In terms of activities, I think you can’t go wrong with some of the classics, but elevated. Private viewings of the Crown Jewels and a drink in their secret pub, or bespoke walking tours to uncover the secrets and scandals of the city. I think what makes London unique and interesting is our different boroughs and the people that reside in them, so I always suggest people try to tap into that to create a truly unique but utterly authentic experience. 

What types of programmes are incentive groups booking right now?

I think incentive groups are looking at more unique and authentic experiences to help cultivate that once in a lifetime experience, blending old and new and tapping into tradition whilst also delivering the unexpected. I also see split programmes growing in popularity, using London as a gateway to other places in Europe or even the UK.

If you could put together a dream incentive programme in London, what would you include?

Where do I start!?  First off, the group would have afternoon tea with the Queen, Paddington, and her corgis!  Or is that perhaps too lofty an aspiration!? In all seriousness, a dream programme in London for me would involve tapping into our food culture. I’d love to privatise Borough Market for a group and do a tasting tour of some of the best local producers or create a mass cookery class, taking produce from and setting up cookery stations in the market. 

Or perhaps I’d take inspiration from our infamous jubilee street parties and organise a gala dinner in Belgravia in the style of a street party. Activities would involve bespoke walking tours of some of my favourite places in London, with interactive elements from iconic London – such as gin tastings or stops at Jermyn Street for bespoke tailoring, and a buyout of Royal Albert Hall for a private concert. The great thing is, that all these things can be done to some degree here in London, perhaps apart from afternoon tea with the Queen.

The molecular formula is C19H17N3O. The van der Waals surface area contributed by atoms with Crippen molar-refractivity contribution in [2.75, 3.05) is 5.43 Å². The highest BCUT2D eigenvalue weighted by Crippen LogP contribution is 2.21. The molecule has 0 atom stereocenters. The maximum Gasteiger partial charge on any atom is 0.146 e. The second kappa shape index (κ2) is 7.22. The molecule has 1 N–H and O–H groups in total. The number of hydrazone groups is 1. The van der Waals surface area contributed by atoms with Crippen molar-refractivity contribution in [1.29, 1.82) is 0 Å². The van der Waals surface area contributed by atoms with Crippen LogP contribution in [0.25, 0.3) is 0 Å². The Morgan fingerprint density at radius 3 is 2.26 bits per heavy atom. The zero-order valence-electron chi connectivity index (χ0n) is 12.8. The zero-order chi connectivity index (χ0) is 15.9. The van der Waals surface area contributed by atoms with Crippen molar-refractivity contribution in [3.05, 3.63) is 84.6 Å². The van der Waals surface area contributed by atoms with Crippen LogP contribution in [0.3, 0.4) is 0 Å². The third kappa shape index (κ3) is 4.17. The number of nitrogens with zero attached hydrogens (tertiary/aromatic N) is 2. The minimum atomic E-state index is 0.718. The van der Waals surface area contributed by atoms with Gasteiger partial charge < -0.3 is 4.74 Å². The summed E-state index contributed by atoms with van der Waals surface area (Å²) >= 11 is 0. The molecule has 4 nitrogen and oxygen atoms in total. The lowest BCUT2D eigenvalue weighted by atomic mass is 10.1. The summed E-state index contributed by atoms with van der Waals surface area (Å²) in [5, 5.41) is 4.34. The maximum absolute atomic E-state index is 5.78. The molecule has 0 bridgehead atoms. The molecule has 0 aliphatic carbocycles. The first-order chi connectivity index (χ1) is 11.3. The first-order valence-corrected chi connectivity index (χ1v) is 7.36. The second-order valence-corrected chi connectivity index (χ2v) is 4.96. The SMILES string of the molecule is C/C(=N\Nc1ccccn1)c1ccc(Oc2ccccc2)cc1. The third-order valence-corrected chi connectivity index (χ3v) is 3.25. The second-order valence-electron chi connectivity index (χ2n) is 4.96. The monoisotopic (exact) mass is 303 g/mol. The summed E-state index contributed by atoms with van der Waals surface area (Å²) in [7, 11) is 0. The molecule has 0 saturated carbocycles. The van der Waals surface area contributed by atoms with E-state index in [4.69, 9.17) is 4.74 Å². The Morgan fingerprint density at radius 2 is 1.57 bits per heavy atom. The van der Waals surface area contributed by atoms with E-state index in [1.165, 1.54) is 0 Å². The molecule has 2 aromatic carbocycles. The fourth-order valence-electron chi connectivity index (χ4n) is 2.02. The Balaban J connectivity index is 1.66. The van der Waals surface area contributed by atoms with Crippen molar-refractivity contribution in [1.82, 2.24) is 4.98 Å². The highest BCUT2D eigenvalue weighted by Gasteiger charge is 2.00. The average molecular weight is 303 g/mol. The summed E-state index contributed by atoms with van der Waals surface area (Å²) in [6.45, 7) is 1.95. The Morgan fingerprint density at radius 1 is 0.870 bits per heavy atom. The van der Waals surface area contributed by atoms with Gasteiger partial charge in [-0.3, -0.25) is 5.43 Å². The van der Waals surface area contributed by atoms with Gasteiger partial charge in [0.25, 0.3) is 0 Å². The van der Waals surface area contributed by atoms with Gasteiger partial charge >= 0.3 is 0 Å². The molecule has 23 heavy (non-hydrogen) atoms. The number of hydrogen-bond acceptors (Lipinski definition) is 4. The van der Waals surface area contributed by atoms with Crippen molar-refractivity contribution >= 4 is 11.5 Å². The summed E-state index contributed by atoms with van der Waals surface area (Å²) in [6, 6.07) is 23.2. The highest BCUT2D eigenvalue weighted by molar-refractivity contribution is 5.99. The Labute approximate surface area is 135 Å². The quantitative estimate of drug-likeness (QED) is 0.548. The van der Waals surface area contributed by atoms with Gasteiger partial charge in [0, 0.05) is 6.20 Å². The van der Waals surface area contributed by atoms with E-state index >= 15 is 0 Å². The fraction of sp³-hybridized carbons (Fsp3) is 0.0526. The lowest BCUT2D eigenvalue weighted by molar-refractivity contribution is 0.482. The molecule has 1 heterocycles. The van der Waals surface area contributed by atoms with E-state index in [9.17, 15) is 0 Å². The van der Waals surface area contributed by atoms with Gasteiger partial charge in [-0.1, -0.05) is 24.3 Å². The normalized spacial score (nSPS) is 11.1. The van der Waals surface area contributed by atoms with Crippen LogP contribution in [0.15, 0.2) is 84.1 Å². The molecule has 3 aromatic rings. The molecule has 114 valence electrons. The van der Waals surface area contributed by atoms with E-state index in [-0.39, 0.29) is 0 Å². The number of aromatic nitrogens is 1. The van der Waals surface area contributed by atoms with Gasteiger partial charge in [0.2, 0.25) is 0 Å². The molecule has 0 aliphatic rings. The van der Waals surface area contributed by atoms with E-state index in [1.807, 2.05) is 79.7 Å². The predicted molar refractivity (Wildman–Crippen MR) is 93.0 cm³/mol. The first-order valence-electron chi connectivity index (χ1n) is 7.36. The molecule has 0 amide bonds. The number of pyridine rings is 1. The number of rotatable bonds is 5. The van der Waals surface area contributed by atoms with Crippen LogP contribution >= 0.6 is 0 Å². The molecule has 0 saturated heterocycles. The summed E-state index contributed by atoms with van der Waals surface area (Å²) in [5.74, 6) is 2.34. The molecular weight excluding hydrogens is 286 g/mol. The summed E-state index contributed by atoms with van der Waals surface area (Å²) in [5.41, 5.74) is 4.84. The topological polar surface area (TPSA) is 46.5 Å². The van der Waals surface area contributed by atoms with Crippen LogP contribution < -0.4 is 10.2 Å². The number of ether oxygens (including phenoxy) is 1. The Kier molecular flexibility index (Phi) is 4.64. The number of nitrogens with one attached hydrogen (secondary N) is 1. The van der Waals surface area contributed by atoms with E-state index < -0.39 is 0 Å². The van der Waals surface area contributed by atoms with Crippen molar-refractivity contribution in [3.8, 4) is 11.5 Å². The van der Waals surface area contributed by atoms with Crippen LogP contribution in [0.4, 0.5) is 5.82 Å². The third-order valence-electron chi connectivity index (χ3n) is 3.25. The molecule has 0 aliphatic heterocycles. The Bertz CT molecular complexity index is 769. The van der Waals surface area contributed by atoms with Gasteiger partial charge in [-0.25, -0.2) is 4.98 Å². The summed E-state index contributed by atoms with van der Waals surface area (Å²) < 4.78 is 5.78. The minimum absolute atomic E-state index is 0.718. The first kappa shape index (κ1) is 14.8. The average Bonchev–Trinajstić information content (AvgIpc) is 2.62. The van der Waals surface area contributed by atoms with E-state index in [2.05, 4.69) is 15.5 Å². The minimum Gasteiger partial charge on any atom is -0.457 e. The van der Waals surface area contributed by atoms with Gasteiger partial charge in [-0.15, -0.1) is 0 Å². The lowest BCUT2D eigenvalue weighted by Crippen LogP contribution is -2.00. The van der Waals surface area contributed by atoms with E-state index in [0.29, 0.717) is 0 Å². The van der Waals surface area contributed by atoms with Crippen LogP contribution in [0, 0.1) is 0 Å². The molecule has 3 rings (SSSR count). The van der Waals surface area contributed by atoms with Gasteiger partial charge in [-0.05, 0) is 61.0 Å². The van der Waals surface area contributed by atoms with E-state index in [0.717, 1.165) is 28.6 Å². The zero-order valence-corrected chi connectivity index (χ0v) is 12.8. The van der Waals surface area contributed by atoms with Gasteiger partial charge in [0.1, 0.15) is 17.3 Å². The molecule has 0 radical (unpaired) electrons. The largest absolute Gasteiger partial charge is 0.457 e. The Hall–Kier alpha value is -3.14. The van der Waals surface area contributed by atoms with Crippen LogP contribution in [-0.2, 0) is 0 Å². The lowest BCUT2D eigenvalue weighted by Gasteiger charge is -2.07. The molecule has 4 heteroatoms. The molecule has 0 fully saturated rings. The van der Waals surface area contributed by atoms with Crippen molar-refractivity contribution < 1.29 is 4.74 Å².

What do you most love about working in the events and incentives sector?

The people, the creativity, the passion, the resilience, the opportunities and the variety. No two days are the same, conversations are interesting and exciting, and people are always striving to remain creative and reimagine what can be done. It’s a constant push and pull between everyone who works together to collaborate and achieve something amazing. That’s so exciting to be a part of and facilitate through our network.

Is there more that the sector could be doing to attract young talent?

Absolutely. I’d love for us to have a PR campaign to really shout about what we do, and where you can go with it. Not just for the events industry but for hospitality – our supply chain needs it. We need to showcase what we do and inspire young talent. We work incredibly hard, but we have so much fun whilst we do it, and there is something for everyone in this sector. In my opinion, we need to be more vocal about where we are and what there is and give good channels to access and experience it. Apprenticeships, university placements, ‘taster days’ and (paid) internships could all really help to fill that gap, but young people need to know where opportunities are for the taking.